|Submission Date||Aug. 22, 2017|
Florida International University
OP-19: Waste Minimization and Diversion
|1.24 / 8.00||
Office of University Sustainability
Figures needed to determine total waste generated (and diverted):
|Performance Year||Baseline Year|
|Materials recycled||3038 Tons||1784 Tons|
|Materials composted||0 Tons||0 Tons|
|Materials donated or re-sold||8.28 Tons||0 Tons|
|Materials disposed through post-recycling residual conversion||0 Tons||0 Tons|
|Materials disposed in a solid waste landfill or incinerator||7030 Tons||6907 Tons|
|Total waste generated||10076.28 Tons||8691 Tons|
A brief description of the residual conversion facility, including affirmation that materials are sorted prior to conversion to recover recyclables and compostable materials:
Start and end dates of the performance year and baseline year (or three-year periods):
|Start Date||End Date|
|Performance Year||July 1, 2015||June 30, 2016|
|Baseline Year||July 1, 2011||June 30, 2012|
A brief description of when and why the waste generation baseline was adopted (e.g. in sustainability plans and policies or in the context of other reporting obligations):
FY 2012 (July 2011 - June 2012) is used as the baseline year because it is the first full year that recycling data was available for the university.
Figures needed to determine "Weighted Campus Users”:
|Performance Year||Baseline Year|
|Number of students resident on-site||3259||2771|
|Number of employees resident on-site||7||7|
|Number of other individuals resident on-site and/or staffed hospital beds||0||0|
|Total full-time equivalent student enrollment||30620||28947|
|Full-time equivalent of employees (staff + faculty)||7203||5031|
|Full-time equivalent of students enrolled exclusively in distance education||8394||5371|
|Weighted campus users||22888.25||22149.75|
Total waste generated per weighted campus user:
|Performance Year||Baseline Year|
|Total waste generated per weighted campus user||0.44 Tons||0.39 Tons|
Percentage reduction in total waste generated per weighted campus user from baseline:
Percentage of materials diverted from the landfill or incinerator by recycling, composting, donating or re-selling, performance year:
Percentage of materials diverted from the landfill or incinerator (including up to 10 percent attributable to post-recycling residual conversion):
In the waste figures reported above, has the institution recycled, composted, donated and/or re-sold the following materials?:
|Yes or No|
|Paper, plastics, glass, metals, and other recyclable containers||Yes|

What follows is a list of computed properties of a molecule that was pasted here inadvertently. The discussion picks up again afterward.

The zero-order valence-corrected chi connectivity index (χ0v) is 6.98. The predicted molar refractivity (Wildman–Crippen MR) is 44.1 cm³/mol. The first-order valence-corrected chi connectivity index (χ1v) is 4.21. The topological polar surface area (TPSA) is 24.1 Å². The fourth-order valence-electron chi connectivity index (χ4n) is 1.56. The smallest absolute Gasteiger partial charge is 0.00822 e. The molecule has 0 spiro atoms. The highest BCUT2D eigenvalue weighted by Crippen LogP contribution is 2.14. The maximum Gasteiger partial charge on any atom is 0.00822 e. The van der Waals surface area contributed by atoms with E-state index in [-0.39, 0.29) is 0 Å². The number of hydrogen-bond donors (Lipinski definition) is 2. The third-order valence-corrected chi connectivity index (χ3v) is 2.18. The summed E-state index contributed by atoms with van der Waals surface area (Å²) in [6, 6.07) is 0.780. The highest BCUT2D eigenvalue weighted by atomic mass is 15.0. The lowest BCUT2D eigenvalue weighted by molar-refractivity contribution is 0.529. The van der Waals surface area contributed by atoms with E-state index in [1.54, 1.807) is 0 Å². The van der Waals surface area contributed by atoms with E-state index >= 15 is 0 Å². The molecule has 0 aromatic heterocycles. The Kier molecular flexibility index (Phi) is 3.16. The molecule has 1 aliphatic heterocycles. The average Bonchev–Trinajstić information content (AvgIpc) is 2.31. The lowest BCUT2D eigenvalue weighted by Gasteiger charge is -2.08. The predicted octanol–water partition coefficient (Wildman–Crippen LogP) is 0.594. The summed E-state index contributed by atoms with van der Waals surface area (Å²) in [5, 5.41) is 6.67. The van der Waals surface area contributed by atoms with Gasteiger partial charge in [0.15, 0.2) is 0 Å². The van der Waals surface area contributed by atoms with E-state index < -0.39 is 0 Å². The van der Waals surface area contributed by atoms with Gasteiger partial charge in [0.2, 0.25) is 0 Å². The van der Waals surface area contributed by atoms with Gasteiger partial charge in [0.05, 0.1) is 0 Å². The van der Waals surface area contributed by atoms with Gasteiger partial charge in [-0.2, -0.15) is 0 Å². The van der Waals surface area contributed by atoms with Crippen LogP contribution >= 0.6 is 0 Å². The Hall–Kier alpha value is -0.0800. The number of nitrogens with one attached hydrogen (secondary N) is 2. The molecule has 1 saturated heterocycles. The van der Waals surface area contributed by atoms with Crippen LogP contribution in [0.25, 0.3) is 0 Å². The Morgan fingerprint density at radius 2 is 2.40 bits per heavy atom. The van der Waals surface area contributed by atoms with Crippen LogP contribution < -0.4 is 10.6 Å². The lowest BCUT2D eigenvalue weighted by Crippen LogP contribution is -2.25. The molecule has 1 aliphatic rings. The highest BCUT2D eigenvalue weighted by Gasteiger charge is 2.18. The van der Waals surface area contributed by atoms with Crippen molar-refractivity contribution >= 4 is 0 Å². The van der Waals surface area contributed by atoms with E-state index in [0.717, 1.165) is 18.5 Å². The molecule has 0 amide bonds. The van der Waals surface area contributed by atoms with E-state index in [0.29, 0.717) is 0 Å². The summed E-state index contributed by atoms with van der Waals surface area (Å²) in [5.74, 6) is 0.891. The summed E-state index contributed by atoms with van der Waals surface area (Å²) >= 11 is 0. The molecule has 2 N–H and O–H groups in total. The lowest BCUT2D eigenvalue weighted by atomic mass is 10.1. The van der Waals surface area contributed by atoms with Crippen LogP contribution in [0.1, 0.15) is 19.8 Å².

|White goods (i.e. appliances)||No|
|Residence hall move-in/move-out waste||Yes|
|Other (please specify below)||No|
A brief description of other materials the institution has recycled, composted, donated and/or re-sold:
Materials intended for disposal but subsequently recovered and reused on campus, performance year (e.g. materials that are actively diverted from the landfill or incinerator and refurbished/repurposed) :
Does the institution use single stream recycling (a single container for commingled recyclables) to collect standard recyclables (i.e. paper, plastic, glass, metals) in common areas?:
Does the institution use dual stream (two separate containers for recyclables, e.g. one for paper and another for plastic, glass, and metals) to collect standard recyclables (i.e. paper, plastic, glass, metals) in common areas?:
Does the institution use multi-stream recycling (multiple containers that further separate different types of materials) to collect standard recyclables (i.e. paper, plastic, glass, metals) in common areas?:
Average contamination rate for the institution’s recycling program (percentage, 0-100):
A brief description of any recycling quality control mechanisms employed, e.g. efforts to minimize contamination and/or monitor the discard rates of the materials recovery facilities and mills to which materials are diverted:
Less than 10%
A brief description of the institution's waste-related behavior change initiatives, e.g. initiatives to shift individual attitudes and practices such as signage and competitions:
Annual participation in RecycleMania.
A brief description of the institution's waste audits and other initiatives to assess its materials management efforts and identify areas for improvement: